CPA issues simple advice to avoid 'poking the bear' this tax time

Tax time is drawing closer, and while YourLifeChoices reported on a warning from the Australian Tax Office (ATO) about a looming crackdown on tax returns last month, Australia’s leading accounting body is warning taxpayers to take the threat seriously.

CPA Australia tax policy manager Elinor Kasapidis explained the ATO had its full resources directed at people’s income and warned against ‘poking the bear’ this tax time.

She explained that the ATO had enhanced information gathering powers this year and that made it more important than ever not to omit income from your tax return.

Read more: ATO issues tax return warning

“Most transactions where money changes hands leave a digital footprint and the ATO has even greater information gathering powers than the police,” Ms Kasapidis said.

“If you’re thinking of playing hide and seek with the ATO, don’t expect them to close their eyes and count to 10.

“Assume they have full line of sight on your income and don’t poke the bear.”

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Each year CPA Australia publishes tax tips, and this year the advice for employees boiled down to three simple principles.

According to Ms Kasapidis they are:

  1. If you earned money, you need to report it.
  2. If you can’t prove an expense, you can’t claim it.
  3. If you want to make sure you’ve got it right, see a tax agent.

Read more: The AFR’s Rich List shows we are not all in this together

“Employees’ starting positions should be, if you earned money, you need to report it. Then claim your deductions and pay tax on the difference,” Ms Kasapidis said.

“Claiming deductions for work expenses is the single biggest area where people go wrong; both by claiming too much or not enough.

“The way the tax system works, if you don’t claim a deduction, you won’t get it. Plenty of people miss out because they didn’t know to ask.”

She also reiterated the advice from the ATO last month regarding trying to get away with a set and forget tax return system.

“Don’t copy and paste last year’s deductions into this year’s return; it’s another sure-fire way to poke the bear,” Ms Kasapidis said.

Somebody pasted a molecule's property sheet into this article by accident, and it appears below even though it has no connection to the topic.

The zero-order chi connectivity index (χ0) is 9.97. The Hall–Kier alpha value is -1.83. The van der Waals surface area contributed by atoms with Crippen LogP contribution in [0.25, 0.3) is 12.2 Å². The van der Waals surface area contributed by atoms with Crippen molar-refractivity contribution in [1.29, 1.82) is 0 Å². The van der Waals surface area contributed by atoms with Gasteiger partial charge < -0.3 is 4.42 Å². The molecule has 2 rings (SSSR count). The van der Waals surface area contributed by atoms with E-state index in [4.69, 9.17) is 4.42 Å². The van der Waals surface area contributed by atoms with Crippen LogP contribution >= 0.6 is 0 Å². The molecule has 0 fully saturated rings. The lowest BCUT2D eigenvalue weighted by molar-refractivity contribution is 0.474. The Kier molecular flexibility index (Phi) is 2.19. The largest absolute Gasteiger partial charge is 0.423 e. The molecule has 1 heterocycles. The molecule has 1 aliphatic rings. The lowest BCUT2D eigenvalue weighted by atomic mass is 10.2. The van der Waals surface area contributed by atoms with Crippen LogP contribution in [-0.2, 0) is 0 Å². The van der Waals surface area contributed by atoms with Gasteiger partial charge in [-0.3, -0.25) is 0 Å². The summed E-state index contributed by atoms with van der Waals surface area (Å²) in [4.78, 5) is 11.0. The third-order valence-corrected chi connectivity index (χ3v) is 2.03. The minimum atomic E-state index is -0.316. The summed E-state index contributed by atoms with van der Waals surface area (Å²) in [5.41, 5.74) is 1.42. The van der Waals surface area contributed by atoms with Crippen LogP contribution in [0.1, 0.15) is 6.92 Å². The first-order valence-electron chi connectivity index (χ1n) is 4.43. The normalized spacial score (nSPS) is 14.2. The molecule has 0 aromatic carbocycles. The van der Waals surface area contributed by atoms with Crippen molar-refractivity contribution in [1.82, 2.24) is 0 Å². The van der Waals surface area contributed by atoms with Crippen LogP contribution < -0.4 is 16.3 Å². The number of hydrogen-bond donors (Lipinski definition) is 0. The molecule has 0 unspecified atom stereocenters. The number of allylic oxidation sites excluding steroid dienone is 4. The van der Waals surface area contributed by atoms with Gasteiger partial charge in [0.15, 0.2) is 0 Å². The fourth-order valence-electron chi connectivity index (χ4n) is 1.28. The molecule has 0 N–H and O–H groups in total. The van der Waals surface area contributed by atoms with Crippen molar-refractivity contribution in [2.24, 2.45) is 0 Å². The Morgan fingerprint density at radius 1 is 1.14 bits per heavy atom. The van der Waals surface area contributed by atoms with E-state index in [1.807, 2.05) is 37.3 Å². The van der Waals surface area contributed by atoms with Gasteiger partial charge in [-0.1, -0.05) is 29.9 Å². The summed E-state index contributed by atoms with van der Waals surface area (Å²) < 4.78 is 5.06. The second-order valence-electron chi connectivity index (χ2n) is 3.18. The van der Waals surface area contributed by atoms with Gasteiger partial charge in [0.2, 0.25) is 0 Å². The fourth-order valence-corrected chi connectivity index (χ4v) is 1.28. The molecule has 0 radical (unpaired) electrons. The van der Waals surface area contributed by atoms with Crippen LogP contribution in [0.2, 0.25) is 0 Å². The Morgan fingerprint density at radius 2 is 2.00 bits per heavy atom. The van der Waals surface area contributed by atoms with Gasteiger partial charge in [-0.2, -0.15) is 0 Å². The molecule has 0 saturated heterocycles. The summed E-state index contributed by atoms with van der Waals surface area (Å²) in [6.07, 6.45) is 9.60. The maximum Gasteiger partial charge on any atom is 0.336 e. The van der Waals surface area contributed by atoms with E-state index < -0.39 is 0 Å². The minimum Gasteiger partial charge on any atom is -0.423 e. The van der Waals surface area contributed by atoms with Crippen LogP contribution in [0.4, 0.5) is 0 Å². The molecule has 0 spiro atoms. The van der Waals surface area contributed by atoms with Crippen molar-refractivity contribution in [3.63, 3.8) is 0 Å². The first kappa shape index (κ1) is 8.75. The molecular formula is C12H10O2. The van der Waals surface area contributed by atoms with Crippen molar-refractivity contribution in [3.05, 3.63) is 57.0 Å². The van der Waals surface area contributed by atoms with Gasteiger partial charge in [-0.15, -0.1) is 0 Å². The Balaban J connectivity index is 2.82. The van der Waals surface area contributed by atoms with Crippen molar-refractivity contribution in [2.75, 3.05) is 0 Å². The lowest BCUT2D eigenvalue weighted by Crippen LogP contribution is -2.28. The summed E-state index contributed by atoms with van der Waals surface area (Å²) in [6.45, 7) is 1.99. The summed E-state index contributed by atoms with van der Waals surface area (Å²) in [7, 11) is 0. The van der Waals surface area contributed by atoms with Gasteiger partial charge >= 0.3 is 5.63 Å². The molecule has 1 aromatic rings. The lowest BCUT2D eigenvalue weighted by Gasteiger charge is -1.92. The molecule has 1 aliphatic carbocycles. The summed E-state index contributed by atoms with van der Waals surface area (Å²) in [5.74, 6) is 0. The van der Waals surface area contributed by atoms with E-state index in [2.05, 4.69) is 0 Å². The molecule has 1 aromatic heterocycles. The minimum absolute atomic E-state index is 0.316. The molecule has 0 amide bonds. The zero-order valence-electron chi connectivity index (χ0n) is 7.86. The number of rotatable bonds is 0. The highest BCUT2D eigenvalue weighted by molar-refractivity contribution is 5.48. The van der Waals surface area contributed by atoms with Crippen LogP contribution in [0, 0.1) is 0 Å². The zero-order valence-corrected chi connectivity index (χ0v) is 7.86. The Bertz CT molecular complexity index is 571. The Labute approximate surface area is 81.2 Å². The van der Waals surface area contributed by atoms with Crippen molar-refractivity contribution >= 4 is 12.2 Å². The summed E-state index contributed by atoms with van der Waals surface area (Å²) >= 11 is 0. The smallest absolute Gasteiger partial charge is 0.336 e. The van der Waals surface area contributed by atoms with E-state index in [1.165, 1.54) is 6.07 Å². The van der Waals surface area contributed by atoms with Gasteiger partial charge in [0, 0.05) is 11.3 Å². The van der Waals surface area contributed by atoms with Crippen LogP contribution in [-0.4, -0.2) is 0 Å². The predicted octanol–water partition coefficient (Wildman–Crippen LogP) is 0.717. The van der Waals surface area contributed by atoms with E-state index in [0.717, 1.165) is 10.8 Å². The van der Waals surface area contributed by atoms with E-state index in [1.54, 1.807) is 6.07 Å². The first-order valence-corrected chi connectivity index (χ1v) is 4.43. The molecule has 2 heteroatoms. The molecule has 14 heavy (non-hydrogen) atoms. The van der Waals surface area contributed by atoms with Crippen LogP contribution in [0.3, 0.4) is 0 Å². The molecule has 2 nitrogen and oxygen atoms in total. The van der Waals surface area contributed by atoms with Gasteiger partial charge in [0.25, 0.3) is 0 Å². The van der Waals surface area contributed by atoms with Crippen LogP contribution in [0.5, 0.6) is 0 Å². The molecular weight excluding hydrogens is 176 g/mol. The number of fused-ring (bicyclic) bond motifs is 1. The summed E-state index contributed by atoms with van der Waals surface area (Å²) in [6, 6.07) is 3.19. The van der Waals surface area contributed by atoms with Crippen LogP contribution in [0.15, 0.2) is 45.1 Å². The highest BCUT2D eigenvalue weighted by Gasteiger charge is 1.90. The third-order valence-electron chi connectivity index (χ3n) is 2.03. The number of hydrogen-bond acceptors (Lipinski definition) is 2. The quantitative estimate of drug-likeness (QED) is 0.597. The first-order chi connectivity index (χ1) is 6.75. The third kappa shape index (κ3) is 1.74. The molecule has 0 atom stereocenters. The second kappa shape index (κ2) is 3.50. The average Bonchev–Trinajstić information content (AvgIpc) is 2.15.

She also suggested that COVID-19 would continue to have a significant impact on tax returns, with the ATO’s shortcut method for those working at home likely to save a lot of time and effort.

“This is the first full income year in a COVID-environment. We expect many employees’ tax returns will include COVID-related items,” she said.

“Tradies are often familiar with depreciation on tools and vehicles, but many white-collar workers haven’t used this deduction before and may overlook it.”

Employees who lost their jobs or worked reduced hours may have received a mix of government allowances, salaries and redundancy payouts during the financial year.

“It may come as a surprise to many people to learn that their JobSeeker and redundancy payments are taxable,” Ms Kasapidis said.

Some work-related expenses are less likely to appear in employees’ tax returns this year.

“COVID-19 has significantly decreased international and interstate trips as well as local travel. The ATO is expecting reduced travel and motor vehicle expenses and will be checking unusual claims.”

Do you prepare your own tax return or do you use the services of an accountant? Why not share your tax thoughts in the comments section below?

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Written by Ben



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